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Re: is xdvi broken?

On Fri 19 Apr 2019 at 22:39:01 (-0500), rlharris@xxxxxxxxxx wrote:
> On 2019.04.19 20:24, David Wright wrote:
> > But it's interesting to see that you're (still) using a DVI workflow:
> > any particular reason for this? I suspect a majority are using one of
> > the direct-to-PDF workflows, like pdflatex or lualatex.
> I use this workflow simply because it is the only Linux workflow with
> which I am familiar.

Then it might be worth revisiting your deliverables and seeing whether
a DVI workflow is still worth using after two decades.

> My workflow back then was (1) composition on a DOS machine,

Back in the 1990s with DOS6.22, one could run LaTeX to preview with
DVI and print with PS files by using systems such as emtex.

> The documents I compose range in size from two or three pages to
> roughly a hundred pages.  Some are destined for the Web, in which case
> I generate HTML for on-line viewing and PDF for visitors who wish to
> download and print a copy for study or to file.  All documents need to
> be available in Postscript, for local printing and distribution by
> mail.

It's too long to remember exactly how I produced output for both
static HTML pages and hardcopy. I still have macros for the hyperlatex
package (CTAN, not .deb), but I also used tex4ht which I see is still
available in texlive-htmlxml.deb. It's 15 years since I retired from
that job.

So you expect that visitors can print from PDFs but you print locally
with PS. Any reason? My (UK) printers were always satisfied with PDFs,
one with camera-ready double pages (in signature order), the other
with straightforward page order. I would proof the layout with
double pages in spread order and, with PDFs, a tool like pdfjam can
shuffle the pages as necessary.

> I employ all manner of LaTeX markup, with sections, subsections,
> subsubsections, and paragraphs, and I use enumerated lists, bulleted
> lists, and footnotes.  Keeping everything straight necessitates that I
> constantly switch between the emacs screen and the xdvi screen as I
> compose.

How do you "switch" between them?

> A few months ago I learned about latexmk, and used it successfully
> with the -pcv option in Debian 8; that worked well, providing all the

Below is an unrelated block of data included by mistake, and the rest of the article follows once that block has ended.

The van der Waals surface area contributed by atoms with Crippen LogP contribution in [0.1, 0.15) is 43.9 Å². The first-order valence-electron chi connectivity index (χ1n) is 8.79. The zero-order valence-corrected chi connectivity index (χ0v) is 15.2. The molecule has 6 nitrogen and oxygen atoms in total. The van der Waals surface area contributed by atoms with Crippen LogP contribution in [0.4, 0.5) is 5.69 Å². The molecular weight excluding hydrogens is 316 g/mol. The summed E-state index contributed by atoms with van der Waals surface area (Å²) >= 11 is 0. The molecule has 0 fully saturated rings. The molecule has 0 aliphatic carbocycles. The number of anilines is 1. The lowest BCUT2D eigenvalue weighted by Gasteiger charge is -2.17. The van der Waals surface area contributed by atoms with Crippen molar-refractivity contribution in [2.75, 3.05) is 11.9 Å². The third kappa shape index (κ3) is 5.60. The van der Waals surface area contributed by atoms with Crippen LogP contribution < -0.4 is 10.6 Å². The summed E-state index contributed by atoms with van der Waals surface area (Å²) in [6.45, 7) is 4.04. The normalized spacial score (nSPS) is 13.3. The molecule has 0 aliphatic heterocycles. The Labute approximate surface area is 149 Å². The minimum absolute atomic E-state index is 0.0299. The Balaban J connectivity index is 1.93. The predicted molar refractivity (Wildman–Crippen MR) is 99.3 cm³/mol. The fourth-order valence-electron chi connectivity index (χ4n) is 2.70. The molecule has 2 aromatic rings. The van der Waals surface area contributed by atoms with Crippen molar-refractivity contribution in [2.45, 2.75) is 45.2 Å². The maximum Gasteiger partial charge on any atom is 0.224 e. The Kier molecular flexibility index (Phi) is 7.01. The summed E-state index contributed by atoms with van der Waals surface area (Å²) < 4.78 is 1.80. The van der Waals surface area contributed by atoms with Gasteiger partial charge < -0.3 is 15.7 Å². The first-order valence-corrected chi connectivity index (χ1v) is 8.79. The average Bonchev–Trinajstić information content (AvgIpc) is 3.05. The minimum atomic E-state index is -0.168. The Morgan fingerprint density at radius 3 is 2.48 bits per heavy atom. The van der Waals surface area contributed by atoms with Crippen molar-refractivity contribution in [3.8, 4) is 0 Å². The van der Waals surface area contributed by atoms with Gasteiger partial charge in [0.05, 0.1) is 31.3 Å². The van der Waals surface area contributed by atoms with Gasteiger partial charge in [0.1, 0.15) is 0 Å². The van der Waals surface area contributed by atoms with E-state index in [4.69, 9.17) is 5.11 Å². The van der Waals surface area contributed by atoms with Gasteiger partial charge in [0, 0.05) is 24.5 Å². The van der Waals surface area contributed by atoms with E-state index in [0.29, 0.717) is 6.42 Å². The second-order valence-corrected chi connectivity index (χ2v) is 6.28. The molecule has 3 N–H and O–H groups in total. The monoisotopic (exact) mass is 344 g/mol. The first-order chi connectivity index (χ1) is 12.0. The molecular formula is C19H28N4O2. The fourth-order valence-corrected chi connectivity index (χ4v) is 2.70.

> output files I need, in addition to an xdvi file which I use as I
> compose.  But when I installed Debian 9, this instability problem
> appeared, making latexmk unusable.
> > How do you deliver this document? As a DVI, PS of PDF? Is it typical,
> > or are your other documents more dependent on particular methods of,
> > say, including graphics?
> Graphics (line drawings) are needed only rarely.  As I mention above,
> I need to deliver HTML, PDF, and PS, but I utilize DVI to approximate
> WYSIWYG composition.

OK, I was worried that you might be depending on various arcane
features like \specials, or specific graphics formats like
Encapsulated PS, to insert your graphics rather than just using
PDFs, PNGs and JPEGs as is normal nowadays.

Of course, a PDF preview will give a preview as close to WYSIWYG as
a DVI one, if that's what you like. (I prefer typing content into
a context that doesn't keep shifting around, and leave the layout
to a later phase when I'm not preoccupied with content.)

> > But looking at just emacs, xdvi, and xterm running in separate
> > windows, I can't see any difference in their behaviour from what I
> > remember in the dim and distant past.  The one unusual (for me)
> > property of xdvi is that it rereads the input file whenever its window
> > is exposed, without needing a ^R keystroke.  I have no idea whether
> > this might interact with certain sorts of window manager.
> Sadly, that property is not working on my Debian 9 system, and it is
> needed.

That's why I asked how you "switch" between them, above, in order to
find out what shortcut you're using that makes hitting "R" in the
preview window too onerous. I find a major advantage in not having
the viewer update itself automatically.

My own workflow has the PDF document displayed in two instances of
xpdf, running on two adjacent fvwm viewports. A single Win-L/R-arrow
keystroke (Win≡Super_L) switches rapidly between them. If I want to
see the effect of a small change in the source file, I make the
change and run latex to enact it, then I tap "R" in the first xpdf
window which updates it. Now I can flick back and forth between this
window and the other (un-updated) window and see the effect in the
output. (This is analogous to the technique used by astronomers to
find objects that move in the night sky, like Pluto's discovery.)

But for documents of your size (a hundred pages), you might be
interested in reverse workflows too, ie being able to Ctrl-Lclick
on the PDF file and have emacs move to the point in the source
that corresponds to it. I've used this in zathura and it just
requires three lines adding to the zathurarc file:

set dbus-service true
set synctex true
set synctex-editor-command "emacsclient +%{line} %{input}"
#set synctex-editor-command "gvim --servername GVIM --remote +%{line} %{input}"

gvim will start automatically, but with emacs you have to have a
server instance running, by typing emacs and then ESC-x server-start.
I've read that you can set things up to do the opposite, but I've
not tried that.

> Again, things were running properly with Debian 8.  Something changed
> when I installed Debian 9.  While typing this reply, I just now
> realize that I installed Debian 9 on a different machine (this box),
> so the machine with the Debian 8 installation is still intact.  Could
> there be something pathological in this hardware, such as memory going
> bad?

It wouldn't strike me as a hardware error, but I don't understand your
description of the symptoms well enough to make any other suggestions.
DEs are a mystery to me.